It finally happened. This week marks 18 years since the lovely Caroline of Caroline Crawford Originals decided to throw away all decorum and common sense and marry a former science fiction essayist, meaning that I’ve been married to someone willing to put up with my shenanigans for a solid third of my life. We ascribe many things to that longevity, besides beating the deadpool bets that the marriage would last 1/36 of that duration. Separate work areas and home bathrooms, for instance. One of the biggest, though, is having traditions tied to goals, and that’s where the annual Anniversary Spare Change Road Race comes in.
Back when we first married, our financial situation was somewhere around “grim.” The job that almost moved us to Tallahassee in 2002 (and inadvertently exposed me to the wonderful world of carnivorous plants) cratered, as my company decided that the massive software upgrade for which I was hired to write documentation just simply wasn’t going to happen. Three days before Christmas and six days before the wedding, I’m looking at moving back to Dallas and wondering what we were going to do next. At the end of 2003, I finally found gainful employ, and the next year meant finally getting ourselves back onto rather shaky financial feet. At the end of of 2004, we didn’t have enough in our bank accounts, after paying bills, to do anything for our anniversary, so we raided our respective collections of spare change, cashed them in, and bought dinner that night.
Since then, we’ve worked out a basic system that works extremely well. All through a calendar year, we collect change in one spot or another. Mine goes mostly into this ridiculously cheery Monoclonius bank purchased in the mid-1990s. At the end of the year, on our anniversary or as close to it as we can manage, we clear out our banks, head out to the nearest Coinstar machine, and cash in said change. Any coins that aren’t scanned, and a lot slip through that are perfectly good legal tender, go back into the pile for the next year. We then compare our totals, and the winner buys dinner. We then start it all over again over the next year. Just as with shows where we have adjoining booths, there’s no real rivalry here: nobody is trying to beat the other, which seriously confuses friends when they expect me to lose it when Caroline has a better show than I do. (There’s a very friendly rivalry in one case: in the last decade, Caroline has always made more than me at Texas Frightmare Weekend, and I’ve sworn that one day, I’ll beat her in gross sales. Considering that I not only need a big truck and two booth spaces to come close to the amount of inventory necessary to do so, this may be a loooooong while.)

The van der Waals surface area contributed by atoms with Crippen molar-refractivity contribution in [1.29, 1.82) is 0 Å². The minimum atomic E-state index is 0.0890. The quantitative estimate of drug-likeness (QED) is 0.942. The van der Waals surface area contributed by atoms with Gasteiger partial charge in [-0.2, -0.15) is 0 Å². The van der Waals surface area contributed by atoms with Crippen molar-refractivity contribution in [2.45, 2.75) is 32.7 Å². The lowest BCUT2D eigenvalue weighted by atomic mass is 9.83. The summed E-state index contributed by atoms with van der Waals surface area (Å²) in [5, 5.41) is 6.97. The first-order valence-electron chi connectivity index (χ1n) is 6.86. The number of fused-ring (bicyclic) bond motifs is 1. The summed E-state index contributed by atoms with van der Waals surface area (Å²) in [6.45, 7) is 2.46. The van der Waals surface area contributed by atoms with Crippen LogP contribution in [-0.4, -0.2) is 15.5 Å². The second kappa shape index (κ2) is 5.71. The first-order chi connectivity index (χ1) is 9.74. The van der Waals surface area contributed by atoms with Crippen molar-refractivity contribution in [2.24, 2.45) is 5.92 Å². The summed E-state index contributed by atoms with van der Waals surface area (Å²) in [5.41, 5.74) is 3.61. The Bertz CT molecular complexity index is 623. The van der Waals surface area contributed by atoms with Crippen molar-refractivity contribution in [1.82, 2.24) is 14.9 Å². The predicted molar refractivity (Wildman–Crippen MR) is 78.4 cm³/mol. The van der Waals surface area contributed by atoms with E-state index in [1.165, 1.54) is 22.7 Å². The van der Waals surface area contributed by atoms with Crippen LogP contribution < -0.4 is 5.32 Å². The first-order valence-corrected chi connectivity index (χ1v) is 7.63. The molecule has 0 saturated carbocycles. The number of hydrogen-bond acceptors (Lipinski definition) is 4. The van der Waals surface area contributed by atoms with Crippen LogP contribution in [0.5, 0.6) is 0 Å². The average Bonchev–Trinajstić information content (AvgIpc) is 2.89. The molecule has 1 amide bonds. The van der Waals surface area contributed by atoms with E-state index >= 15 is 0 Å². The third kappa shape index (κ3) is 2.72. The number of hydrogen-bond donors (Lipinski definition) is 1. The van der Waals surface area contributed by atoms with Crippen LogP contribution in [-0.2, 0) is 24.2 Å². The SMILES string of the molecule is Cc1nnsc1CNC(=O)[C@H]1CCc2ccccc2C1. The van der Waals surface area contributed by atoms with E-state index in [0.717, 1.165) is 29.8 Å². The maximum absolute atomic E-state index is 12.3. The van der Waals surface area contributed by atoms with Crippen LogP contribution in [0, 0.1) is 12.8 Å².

(Yes, this bank is seriously obnoxious, but there’s a backstory. We Gen Xers remember all through the 1970s the emphasis on novelty banks of all sorts: combination vaults, Crayola crayons, and even Gum Grabbers. It says a lot about post-1980s sensibilities that by the early 1990s, toy stores were bereft of banks, even novelty ones, and this one turned up only after months of searching for something with a decent volume. Yes, it’s garish. Yes, it’s obnoxious. However, it still holds a ridiculous amount of coinage, and it’s still going strong after over a quarter-century.)
In retrospect, everything that happened in 2020 can probably be laid at our feet, because we got busy at the end of 2019. I was focused on turning the gallery into a fulltime venue and Caroline was focused on holiday shows, and we were so tired by our anniversary that we just looked at each other and said “We’ll cash in everything in January.” By mid-March, we figured that we’d just roll over everything for the next anniversary, and we know what happened mid-March 2020. I still kept collecting change, though: since the Triffid Ranch started up, the tradition was to give change in US dollar coins, and after a show or open house, loose coins went into the Monoclonius. Lunch at the gallery usually consisted of pasta or ramen, with the extra money going into the dinosaur. Even after the crash of the show circuit after state and county lockdowns, the popularity of last summer’s Porch Sales meant that the dinosaur kept getting heavier: by November, it was almost too heavy to lift with one hand, and emptying it on Tuesday took over 20 minutes. Carrying the Readercon bag that held that loot left me listing to one side, and I had only one thought: “Am I going to have to rent a handcart to move Caroline’s haul?”
Now, I understand that the fees on change machines such as CoinStar units is a bit ridiculous: in most years, even a 10 percent fee didn’t make that much of a difference, but this time would be different. The cost, though, was worth being able to watch the exact breakdown of individual coins as we waited for the final count. Caroline went first, and had an impressive final tally considering the rough year we had. Then it was mine, and I beat her total within the first big load of change in the hopper.
The final tally? I have to thank all of the Triffid Ranch regulars and new customers over 2019 and 2020, because without your assistance in the great change chase, Caroline wouldn’t have had as wonderful an anniversary dinner as she had. (For very special occasions, she asks for sushi from Hana in Garland, and being married to her for a third of my life qualified as a very special occasion.) The rest goes back into the gallery, mostly in stocking up on plants for the new year. Now the challenge is for Caroline to nearly beat me in 2021, if only because if she wins and has to buy dinner, she knows that I’ll ask for pizza.